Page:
Product Marty Cagan

High-Integrity Commitments

The past several articles have discussed the nature of Continuous Discovery.  In this article I’d like to discuss another dimension of working effectively in an Agile environment, which is how we manage commitments.

In most Agile teams, when you mention commitments (like knowing what you’re going to launch and when it will happen), you get reactions ranging from squirming to denial.

It’s a constant struggle between those executives and stakeholders that are trying to run the business (with hiring plans, marketing program spend, partnerships and contracts depending on specific dates and deliverables) and the product team that is understandably reluctant to commit to dates and deliverables when they don’t yet understand what they need to deliver, and if it will actually work in terms of delivering the necessary business results, in addition to not knowing how much it will really cost because they don’t yet know the solution.

Underlying all of this is the hard-learned lessons of product teams that many of the ideas won’t actually work as we hope, and those that could work will typically take several iterations to get to the point where they move the needle enough to be considered a business success.

While in a custom software environment you might just be able to iterate until “the business” is satisfied with the software (or they just give up on it), in a product company, this won’t fly.

Now don’t get me wrong, many people have heard me rail against the perils of stakeholder-driven roadmaps. Good product companies minimize these commitments.  But there are always some real commitments that need to be made in order to effectively run a company.

So what to do?

The key is to understand that the root cause of all this grief about commitments is when these commitments are made. They are made too early.  They are made before we know if we can actually deliver on this obligation, and even more important, if what we deliver will actually solve the problem for the customer.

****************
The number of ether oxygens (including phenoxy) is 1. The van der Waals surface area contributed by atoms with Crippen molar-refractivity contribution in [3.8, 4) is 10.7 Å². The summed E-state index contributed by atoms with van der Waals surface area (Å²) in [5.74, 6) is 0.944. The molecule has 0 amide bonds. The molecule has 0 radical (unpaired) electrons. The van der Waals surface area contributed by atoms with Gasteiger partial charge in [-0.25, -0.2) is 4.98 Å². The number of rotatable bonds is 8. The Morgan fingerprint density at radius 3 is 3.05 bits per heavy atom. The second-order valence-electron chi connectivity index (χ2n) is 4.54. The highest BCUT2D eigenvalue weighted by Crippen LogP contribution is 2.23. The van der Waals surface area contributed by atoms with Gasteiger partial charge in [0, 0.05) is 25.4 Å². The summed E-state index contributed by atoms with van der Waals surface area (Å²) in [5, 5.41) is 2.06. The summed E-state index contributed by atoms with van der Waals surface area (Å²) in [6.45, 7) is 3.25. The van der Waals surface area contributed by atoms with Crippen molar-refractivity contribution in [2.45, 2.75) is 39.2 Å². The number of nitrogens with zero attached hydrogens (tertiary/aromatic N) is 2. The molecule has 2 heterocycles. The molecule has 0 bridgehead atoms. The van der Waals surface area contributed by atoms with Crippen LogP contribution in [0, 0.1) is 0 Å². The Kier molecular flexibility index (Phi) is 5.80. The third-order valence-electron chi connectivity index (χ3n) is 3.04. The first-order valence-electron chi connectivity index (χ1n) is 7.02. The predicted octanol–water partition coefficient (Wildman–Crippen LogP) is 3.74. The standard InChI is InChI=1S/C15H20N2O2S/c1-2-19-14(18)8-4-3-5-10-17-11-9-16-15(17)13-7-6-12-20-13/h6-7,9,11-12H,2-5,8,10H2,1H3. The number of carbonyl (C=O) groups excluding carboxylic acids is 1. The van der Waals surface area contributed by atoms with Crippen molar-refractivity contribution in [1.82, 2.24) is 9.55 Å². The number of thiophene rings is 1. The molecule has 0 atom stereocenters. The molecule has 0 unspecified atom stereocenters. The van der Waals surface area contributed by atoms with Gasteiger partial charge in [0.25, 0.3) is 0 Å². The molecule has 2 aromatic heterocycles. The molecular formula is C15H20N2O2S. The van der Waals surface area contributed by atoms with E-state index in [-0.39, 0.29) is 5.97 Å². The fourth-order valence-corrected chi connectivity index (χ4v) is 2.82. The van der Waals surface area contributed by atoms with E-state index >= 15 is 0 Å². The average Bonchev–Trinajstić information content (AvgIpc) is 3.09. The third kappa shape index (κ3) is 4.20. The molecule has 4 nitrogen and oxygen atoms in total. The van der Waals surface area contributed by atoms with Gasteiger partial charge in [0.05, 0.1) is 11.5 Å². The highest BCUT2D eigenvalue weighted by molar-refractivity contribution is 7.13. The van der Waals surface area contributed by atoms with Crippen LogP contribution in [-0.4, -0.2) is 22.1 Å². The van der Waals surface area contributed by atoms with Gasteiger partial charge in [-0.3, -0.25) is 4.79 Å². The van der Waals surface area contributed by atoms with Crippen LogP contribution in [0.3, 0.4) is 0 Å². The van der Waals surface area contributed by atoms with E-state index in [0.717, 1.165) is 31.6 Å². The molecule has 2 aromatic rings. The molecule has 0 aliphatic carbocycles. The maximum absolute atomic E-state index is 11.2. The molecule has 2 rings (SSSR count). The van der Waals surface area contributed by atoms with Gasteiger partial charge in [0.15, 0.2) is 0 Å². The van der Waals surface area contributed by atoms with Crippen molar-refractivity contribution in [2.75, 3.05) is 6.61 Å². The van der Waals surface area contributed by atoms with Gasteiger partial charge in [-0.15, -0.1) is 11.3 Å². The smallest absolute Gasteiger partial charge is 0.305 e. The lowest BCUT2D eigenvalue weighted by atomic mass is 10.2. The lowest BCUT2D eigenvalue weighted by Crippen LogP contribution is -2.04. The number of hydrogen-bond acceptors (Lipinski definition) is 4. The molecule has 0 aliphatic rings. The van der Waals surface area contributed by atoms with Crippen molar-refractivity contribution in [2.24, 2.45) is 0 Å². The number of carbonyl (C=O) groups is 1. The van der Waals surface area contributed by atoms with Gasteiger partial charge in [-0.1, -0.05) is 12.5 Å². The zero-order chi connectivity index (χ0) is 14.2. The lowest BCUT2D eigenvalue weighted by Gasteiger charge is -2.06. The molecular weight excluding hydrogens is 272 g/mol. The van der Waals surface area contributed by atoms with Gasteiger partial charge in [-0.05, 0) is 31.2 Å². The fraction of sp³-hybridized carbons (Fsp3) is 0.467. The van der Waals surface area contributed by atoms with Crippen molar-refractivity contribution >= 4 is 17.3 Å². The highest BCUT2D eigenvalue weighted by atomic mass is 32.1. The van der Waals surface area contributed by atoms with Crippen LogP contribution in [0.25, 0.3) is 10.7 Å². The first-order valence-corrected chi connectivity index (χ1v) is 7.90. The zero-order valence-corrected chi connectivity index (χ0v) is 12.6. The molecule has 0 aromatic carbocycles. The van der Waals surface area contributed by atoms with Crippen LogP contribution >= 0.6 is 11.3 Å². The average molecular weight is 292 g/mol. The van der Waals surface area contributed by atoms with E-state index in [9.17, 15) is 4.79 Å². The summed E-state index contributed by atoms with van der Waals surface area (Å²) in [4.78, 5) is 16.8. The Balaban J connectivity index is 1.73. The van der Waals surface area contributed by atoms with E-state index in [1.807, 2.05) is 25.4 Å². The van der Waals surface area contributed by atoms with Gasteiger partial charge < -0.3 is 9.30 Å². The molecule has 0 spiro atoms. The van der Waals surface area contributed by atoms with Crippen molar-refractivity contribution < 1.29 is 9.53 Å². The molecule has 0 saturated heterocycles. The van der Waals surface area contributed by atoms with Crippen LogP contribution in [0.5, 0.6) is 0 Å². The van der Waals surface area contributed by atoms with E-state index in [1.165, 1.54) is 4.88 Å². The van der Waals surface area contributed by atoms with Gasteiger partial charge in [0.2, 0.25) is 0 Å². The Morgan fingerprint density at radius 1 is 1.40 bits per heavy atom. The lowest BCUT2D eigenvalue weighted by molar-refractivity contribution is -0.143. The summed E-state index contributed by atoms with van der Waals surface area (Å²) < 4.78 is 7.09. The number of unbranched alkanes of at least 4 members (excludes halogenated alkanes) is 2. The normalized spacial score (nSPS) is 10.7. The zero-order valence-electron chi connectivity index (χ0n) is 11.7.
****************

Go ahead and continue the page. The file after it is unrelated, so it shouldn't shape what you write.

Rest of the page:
I’ve written earlier about this situation. Discovery work is all about addressing these risks and answering these questions before we spend the time and money to build production-quality products.

So the way we manage commitments is with a little bit of give and take.   We ask the executives and our other stakeholders to give us a little time in product discovery to investigate the necessary solution, and validate that solution with customers to ensure it has the necessary value and usability, with engineers to ensure its feasibility, and with our stakeholders to ensure it is viable for our business (they can support this solution).

Once we have come up with a solution that works for our business, we now can make an informed and high-confidence statement about when we could deliver this, and what type of business results we can expect.  We can also decide if it’s even worth doing.

This is referred to as a high-integrity commitment.

Note that our project/delivery managers are essential to actually coming up with any commitment dates.  Remember that just because your engineers believe something might take only two sprints to deliver, what if that team is already occupied on other work, and they can’t start on this work for another month?  The delivery managers track these commitments and dependencies.

So the compromise is simple.  The product team asks for a little time to do product discovery before commitments are made, and then after enough product discovery is done to consider the risks, we are willing to commit to dates and deliverables so our colleagues can effectively do their jobs as well.